Scripture: Matthew 5:38-48
This week has been one of ups and downs for me. Driving home one day I see on the warning signs “Amber Alert”! Meaning a child has been wrongfully taken from her family. Only to find out later that that child’s body was found, dead. We had a wonderful discussion on Wednesday evening only to go back to work to see yet another young person struggling with substance abuse and theft. I listened to people all around me tear my faith to shreds because of the actions of others, yet in the same conversation I heard but you are different, you have faith yet you still honor humanity.
You have faith yet you still honor humanity. That one statement nearly brought me to tears in part because they saw something different in my life and respected it, but there was so much pain in the words. There was pain because somewhere in the past someone deeply injured this person through words and actions that jaded their understanding of what life with Christ truly means. I went to bed that night thinking; actually I was up nearly most of the night contemplating this issue. Begging God to give us all another chance to show the truth and light to the world around us, because in that person’s words all I heard was we have failed to honor our God because we failed to love our neighbors.
This is the essence of what Jesus was talking about in His Sermon on the Mount, the dichotomy of words and actions of the religious. It is said, Jesus repeatedly says in this sermon. He points out the teaching of the religious in many cases, it is said do not murder… It is said do not commit adultery… It was said, give a certificate of divorce… It was said an eye for and eye and a tooth for a tooth… love you neighbor and hate your enemy. For most of those statements what was said was correct, but the actions did not reflect what was said in those words.
You have faith yet you still honor humanity. With that simple statement, which was given in complete honesty and genuine respect I realized that often those of us called by the name of Christ have missed the point. It does not take long watching the news to see just how often very well-meaning religious people have diligently held up the letter of the law yet with their words often do not shine the light of Christ to the very ones they hope to encourage. Often we are caught in the “it was said” statements
I tremble as I speak because I know that every word that I say has consequences, once the words leave my mouth I cannot take them back and once the sound waves hit your ears your minds may interpret them differently than the mind that uttered them. I know that it could be thought that I just lowered a standard, that some might think that I have just diminished the place of scripture but please bear with me, and listen.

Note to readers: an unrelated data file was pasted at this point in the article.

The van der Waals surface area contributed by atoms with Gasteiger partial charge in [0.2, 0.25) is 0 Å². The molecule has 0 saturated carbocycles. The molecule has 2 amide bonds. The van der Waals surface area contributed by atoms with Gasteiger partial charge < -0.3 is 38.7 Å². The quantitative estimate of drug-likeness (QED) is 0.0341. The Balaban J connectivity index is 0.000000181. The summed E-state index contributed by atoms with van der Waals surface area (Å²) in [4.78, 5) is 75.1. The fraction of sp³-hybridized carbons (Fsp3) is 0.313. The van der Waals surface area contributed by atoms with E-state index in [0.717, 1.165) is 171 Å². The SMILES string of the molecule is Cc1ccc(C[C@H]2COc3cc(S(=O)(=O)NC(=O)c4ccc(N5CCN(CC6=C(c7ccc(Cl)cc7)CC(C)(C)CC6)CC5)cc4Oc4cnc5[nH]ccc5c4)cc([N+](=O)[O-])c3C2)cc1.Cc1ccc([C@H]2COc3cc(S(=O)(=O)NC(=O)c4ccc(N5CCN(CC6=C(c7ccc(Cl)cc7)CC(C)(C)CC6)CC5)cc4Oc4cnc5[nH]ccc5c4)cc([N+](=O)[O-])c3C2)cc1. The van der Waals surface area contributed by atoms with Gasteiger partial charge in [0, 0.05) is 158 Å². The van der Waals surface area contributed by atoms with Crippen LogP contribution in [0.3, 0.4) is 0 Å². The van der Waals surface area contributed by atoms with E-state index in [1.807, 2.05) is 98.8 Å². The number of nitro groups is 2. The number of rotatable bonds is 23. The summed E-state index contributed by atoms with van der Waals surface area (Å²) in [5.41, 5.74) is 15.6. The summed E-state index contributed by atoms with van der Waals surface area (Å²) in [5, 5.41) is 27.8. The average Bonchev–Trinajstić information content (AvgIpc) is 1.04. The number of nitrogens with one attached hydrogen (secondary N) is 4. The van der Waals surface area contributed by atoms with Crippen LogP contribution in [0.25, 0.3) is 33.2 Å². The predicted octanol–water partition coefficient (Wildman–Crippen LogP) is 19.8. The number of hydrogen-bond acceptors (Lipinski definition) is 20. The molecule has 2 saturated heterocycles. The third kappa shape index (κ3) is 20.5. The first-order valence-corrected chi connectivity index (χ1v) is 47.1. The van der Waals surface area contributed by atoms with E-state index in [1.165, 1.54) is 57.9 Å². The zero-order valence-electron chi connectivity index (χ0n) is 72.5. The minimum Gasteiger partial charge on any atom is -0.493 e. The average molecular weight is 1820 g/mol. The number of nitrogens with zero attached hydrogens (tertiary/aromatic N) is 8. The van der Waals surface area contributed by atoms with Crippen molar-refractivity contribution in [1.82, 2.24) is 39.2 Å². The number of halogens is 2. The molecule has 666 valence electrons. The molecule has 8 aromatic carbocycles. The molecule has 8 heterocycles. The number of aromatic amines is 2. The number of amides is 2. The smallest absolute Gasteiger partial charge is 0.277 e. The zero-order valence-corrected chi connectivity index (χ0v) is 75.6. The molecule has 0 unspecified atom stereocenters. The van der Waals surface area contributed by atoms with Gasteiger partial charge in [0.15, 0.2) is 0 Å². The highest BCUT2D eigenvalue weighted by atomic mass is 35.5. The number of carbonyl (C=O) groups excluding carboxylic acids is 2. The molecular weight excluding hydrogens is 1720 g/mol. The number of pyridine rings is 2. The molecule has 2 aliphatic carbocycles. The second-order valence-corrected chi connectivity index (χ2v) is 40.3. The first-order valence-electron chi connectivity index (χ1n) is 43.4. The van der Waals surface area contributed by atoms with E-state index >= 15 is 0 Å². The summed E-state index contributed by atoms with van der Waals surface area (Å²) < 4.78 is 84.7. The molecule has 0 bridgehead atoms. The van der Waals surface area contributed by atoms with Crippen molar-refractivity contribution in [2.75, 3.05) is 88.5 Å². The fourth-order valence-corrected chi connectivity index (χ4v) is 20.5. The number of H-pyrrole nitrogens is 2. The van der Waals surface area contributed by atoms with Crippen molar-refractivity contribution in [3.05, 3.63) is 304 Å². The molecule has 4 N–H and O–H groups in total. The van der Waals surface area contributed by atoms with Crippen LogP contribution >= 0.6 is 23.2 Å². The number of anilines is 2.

Jesus in his “It was said,” statements was saying that the interpretation of the law was not adequate not the law itself. Interpretation is not the Spirit behind the words but instead mankind’s understanding of it. Jesus was accused of diminishing the law that was given to Moses by God’s very finger, but in reality he was upholding and deepening the understanding of what scripture was saying. Jesus was telling them that it is not enough to merely keep the law, but to remember honor the humanity of those around you.
Today, we are faced with the law of an eye for an eye and a tooth for a tooth. This is a legitimate biblical statement. You could look up the cross-reference and find every place in scripture it was mentioned, but if we only look at the words and do not look at the context, or if we do not contemplate the reason behind the law we may miss the point totally. When we look at this law, we would find that there was a reason for the wording that is used; the meaning in context was to ensure the penalty for an offence did not exceed the offence itself. The law was given to prevent vengeance, yet as time moved away from the initial presentation of the law the interpretation has been twisted and instead of preventing revenge many began using the very words of God to promote vengeful actions. They had faith but failed to honor humanity.